As we come to the end of another month, we want to remind you that National Peanut Butter Lovers’ Month is STILL…NOT…OVER!!! There’s still time to enjoy your (and your dogs’) favorite treat!
Peanut butter has been around for 7,600 years
Of course the humble legume (no it’s not a nut!) has been around for a long, long time. Scientists believe the Incans and Aztecs were the ones to first create this tasty, nutritious spread and we’ve been in love with it ever since.
Of course the first patent on peanut butter wasn’t until 1884, and the month long celebration did not come into existence until 1995, but that does not mean people for generations haven’t been able to enjoy it.
Did you know?
When making a Peanut Butter & Jelly sandwich, 96% of people put the peanut butter on before the jelly. Are you part of the 4%?
Americans eat 3 lbs per year…each!
In the U.S. we love our peanut butter. So here are some fun and interesting facts courtesy of our friends at the National Peanut Board:
- Women and children prefer creamy peanut butter, while most men opt for chunky.
- Goober—a nickname for peanuts—comes from “nguba”, the Congo language name for peanut.
- By law, any product labeled “peanut butter” in the United States must be at least 90 percent peanuts.
- The Huffington Post (Sept. 2014) asked, “What makes the best peanut butter and jelly sandwich? Results show: 36% say strawberry jam is favorite (grape is 31%); favorite bread is white bread (54%); favorite type of peanut butter is smooth (56%) and a whopping 80% like their PB & J with the crust left on the sandwich.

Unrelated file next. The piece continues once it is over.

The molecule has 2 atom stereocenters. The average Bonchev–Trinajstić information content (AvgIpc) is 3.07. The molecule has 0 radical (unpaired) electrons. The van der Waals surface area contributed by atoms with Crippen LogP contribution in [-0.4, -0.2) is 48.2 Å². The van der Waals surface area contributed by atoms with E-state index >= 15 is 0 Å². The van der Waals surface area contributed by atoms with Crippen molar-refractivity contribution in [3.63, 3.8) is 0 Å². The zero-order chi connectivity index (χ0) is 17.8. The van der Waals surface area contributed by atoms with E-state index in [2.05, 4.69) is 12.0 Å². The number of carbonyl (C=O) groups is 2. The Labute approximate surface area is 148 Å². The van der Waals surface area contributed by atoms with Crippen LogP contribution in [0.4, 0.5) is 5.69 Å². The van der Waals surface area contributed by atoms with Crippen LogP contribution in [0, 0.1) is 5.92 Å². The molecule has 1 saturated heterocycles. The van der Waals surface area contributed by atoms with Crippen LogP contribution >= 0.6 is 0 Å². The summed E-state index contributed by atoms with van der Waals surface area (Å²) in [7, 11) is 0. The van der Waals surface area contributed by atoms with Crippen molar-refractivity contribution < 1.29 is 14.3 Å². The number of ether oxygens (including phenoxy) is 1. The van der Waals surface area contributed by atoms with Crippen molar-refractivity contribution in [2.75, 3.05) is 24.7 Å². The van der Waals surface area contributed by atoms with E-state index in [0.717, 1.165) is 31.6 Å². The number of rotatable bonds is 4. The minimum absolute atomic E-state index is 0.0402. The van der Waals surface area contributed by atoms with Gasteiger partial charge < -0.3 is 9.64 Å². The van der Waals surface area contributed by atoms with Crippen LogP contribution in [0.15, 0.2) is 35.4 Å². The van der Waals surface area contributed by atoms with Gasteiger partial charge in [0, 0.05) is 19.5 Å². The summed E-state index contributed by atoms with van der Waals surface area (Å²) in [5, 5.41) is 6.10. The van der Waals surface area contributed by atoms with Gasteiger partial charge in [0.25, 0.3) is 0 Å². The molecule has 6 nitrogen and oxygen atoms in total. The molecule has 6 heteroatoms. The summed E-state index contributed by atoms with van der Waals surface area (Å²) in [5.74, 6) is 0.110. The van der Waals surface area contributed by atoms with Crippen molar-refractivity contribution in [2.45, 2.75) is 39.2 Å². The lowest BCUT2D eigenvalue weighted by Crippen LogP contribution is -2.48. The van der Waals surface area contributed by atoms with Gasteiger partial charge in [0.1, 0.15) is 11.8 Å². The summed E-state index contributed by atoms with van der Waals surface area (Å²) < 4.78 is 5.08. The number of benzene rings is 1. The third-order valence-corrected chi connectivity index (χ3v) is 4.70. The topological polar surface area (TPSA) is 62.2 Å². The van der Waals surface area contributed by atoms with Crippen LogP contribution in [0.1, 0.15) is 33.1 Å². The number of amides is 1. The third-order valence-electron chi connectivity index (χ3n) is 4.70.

Did you know?
“Arachibutyrophobia” (pronounced I-RA-KID-BU-TI-RO-PHO-BI-A) is the fear of peanut butter getting stuck to the roof of your mouth.
Stick to natural or homemade peanut butter when feeding the dog
Of course if you’re reading this, you likely know that Peanut Butter is a favorite treat for just about any dog (unless of course they are allergic to peanuts). And like any treat, in moderation it’s fine to share this tasty spread with your furry friend.
Our only caution is to make sure to avoid Xylitol which can be found in some peanut butters. Xylitol is a sugar substitute often found in sugar-free products like chewing gum, toothpaste, breath mints, chewable vitamins and baked goods. It is safe for people, but toxic to dogs. It’s not usually found in natural peanut butters and so if you stick to natural brands or homemade of course, you can avoid any complications.
Make sure to get your fill of peanut butter before the month is over
So enjoy the last days of National Peanut Butter Lovers’ month. We know that tomorrow for breakfast we’ll have peanut butter pancakes, followed by a peanut butter and banana sandwich for lunch and a peanut butter sundae after dinner. Gotta maximize the consumption after all!